Lingering Inventories Cast Shadows on Housing Recovery

by Chicago Agent

The shadow inventory is one of the more important, albeit least covered, aspects of housing.

A quick glance through the news feeds these past couple weeks yields many good developments for the housing market. Along with improved residential construction numbers, strong local sales and a rebound in consumer confidence, there were huge jumps in multifamily originations, massive additions to key indexes and even optimistic trends for mortgage insurers.

Lying on the outskirts of such positive stories, though, is the shadow inventory, a vast collection of off-the-market properties that give some analysts pause when assessing the true scope of a housing recovery.

As reported in a recent Time magazine piece, an easy way to think of shadow properties are homes that should be for sale, but for various reasons, are not. It could be an REO property; or in some state of foreclosure; or maybe, the homeowner is withholding the home until prices recover.

Because of the hushed manner in which many shadow properties are handled, it is impossible to deduce how many such homes actually exist, though some there are estimations. The U.S. Department of Housing and Urban Development’s latest scorecard put the shadow inventory at 3.6 million units, but that total only included defaulted homes with Fannie Mae and Freddie Mac loans. According to a Wall Street Journal article cited by Time, there could be up to 10 million shadow inventory houses.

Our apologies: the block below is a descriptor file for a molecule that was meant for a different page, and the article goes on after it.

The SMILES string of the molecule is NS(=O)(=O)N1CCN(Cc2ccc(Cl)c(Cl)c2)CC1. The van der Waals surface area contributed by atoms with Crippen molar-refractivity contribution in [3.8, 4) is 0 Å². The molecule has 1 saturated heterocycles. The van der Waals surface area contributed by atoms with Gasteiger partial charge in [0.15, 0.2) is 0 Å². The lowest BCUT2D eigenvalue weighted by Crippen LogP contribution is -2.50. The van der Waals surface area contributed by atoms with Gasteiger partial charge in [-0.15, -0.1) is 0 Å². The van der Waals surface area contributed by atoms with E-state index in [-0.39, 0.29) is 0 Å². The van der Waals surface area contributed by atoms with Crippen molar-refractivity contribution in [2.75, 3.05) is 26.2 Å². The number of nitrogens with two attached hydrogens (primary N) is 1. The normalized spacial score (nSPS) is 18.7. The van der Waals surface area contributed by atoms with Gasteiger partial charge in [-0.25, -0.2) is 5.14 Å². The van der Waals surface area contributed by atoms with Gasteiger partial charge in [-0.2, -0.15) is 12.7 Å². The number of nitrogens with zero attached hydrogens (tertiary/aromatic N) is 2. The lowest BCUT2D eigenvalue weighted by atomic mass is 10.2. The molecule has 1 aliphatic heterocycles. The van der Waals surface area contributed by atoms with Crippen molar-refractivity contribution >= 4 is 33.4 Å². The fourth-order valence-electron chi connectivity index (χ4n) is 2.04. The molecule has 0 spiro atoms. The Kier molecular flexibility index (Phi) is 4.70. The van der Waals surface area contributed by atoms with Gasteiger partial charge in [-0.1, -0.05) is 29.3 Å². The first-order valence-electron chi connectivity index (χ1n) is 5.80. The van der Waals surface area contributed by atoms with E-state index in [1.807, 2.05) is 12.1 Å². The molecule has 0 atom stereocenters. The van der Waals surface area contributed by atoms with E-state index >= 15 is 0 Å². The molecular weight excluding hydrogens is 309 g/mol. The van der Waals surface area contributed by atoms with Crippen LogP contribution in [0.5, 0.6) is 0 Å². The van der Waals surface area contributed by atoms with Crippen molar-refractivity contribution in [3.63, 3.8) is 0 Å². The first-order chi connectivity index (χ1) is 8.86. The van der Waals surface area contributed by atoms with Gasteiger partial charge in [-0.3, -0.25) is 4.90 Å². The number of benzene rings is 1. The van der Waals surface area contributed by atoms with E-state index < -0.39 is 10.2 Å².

Whatever the number of shadow properties that exist and whatever reason for their shadowy demeanor, such homes often remain in that uncomfortable position for months if not years, often to the detriment of prices for neighboring properties (especially in the case of vacant REOs).

And prices are the biggest fear going forward for analysts, as Time pointed out. The latest Case-Shiller, which was released last week, showed a 3.7 percent drop in year-over-year home values for November 2011, and CoreLogic’s Home Price Index showed overall values in 2011 dropped by 5 percent. Such declines in value will not stabilize until all of the distressed homes in the shadow inventory are effectively worked through the system and sold, and that is a process that could take some time.

Dire circumstances aside, though, it’s not as though the Obama White House is sitting idly by while shadow properties lie dormant. In addition to expansions of the Home Affordable Modification Program, an all-new mortgage refinancing program and forbearance initiatives at top GSEs, the Federal Housing Finance Agency has begun pre-qualification rounds for investors to purchase, in bulk, many of the governments 250,000 REO properties, homes that are undoubtedly part of the shadow inventory.

So though the shadow inventory looks formidable, steps are being taken to confront its ill effects.

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